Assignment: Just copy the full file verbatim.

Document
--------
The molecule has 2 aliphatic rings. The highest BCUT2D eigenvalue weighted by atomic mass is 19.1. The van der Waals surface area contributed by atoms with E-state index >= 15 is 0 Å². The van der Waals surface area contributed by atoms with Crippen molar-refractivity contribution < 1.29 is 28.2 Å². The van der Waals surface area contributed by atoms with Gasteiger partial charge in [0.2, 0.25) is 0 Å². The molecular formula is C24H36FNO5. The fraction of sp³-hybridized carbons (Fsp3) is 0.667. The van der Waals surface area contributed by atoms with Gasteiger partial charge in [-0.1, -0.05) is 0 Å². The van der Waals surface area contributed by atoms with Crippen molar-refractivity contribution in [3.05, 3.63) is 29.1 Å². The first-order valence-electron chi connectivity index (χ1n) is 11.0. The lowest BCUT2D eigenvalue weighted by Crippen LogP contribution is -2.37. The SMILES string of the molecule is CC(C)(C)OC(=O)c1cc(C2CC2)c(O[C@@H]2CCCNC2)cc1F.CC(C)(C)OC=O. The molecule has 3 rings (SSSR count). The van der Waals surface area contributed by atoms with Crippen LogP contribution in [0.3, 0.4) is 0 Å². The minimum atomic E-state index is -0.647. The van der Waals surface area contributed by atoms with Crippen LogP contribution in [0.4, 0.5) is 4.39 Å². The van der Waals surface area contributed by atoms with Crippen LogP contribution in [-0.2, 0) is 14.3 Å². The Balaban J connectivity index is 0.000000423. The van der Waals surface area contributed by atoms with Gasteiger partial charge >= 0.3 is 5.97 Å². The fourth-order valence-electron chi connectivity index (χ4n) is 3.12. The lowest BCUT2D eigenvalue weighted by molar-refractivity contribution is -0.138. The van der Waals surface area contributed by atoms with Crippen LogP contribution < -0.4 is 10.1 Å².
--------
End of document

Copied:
The molecule has 2 aliphatic rings. The highest BCUT2D eigenvalue weighted by atomic mass is 19.1. The van der Waals surface area contributed by atoms with E-state index >= 15 is 0 Å². The van der Waals surface area contributed by atoms with Crippen molar-refractivity contribution < 1.29 is 28.2 Å². The van der Waals surface area contributed by atoms with Gasteiger partial charge in [0.2, 0.25) is 0 Å². The molecular formula is C24H36FNO5. The fraction of sp³-hybridized carbons (Fsp3) is 0.667. The van der Waals surface area contributed by atoms with Gasteiger partial charge in [-0.1, -0.05) is 0 Å². The van der Waals surface area contributed by atoms with Crippen molar-refractivity contribution in [3.05, 3.63) is 29.1 Å². The first-order valence-electron chi connectivity index (χ1n) is 11.0. The lowest BCUT2D eigenvalue weighted by Crippen LogP contribution is -2.37. The SMILES string of the molecule is CC(C)(C)OC(=O)c1cc(C2CC2)c(O[C@@H]2CCCNC2)cc1F.CC(C)(C)OC=O. The molecule has 3 rings (SSSR count). The van der Waals surface area contributed by atoms with Crippen LogP contribution in [0.3, 0.4) is 0 Å². The minimum atomic E-state index is -0.647. The van der Waals surface area contributed by atoms with Crippen LogP contribution in [0.4, 0.5) is 4.39 Å². The van der Waals surface area contributed by atoms with Crippen LogP contribution in [-0.2, 0) is 14.3 Å². The Balaban J connectivity index is 0.000000423. The van der Waals surface area contributed by atoms with Gasteiger partial charge >= 0.3 is 5.97 Å². The fourth-order valence-electron chi connectivity index (χ4n) is 3.12. The lowest BCUT2D eigenvalue weighted by molar-refractivity contribution is -0.138. The van der Waals surface area contributed by atoms with Crippen LogP contribution < -0.4 is 10.1 Å².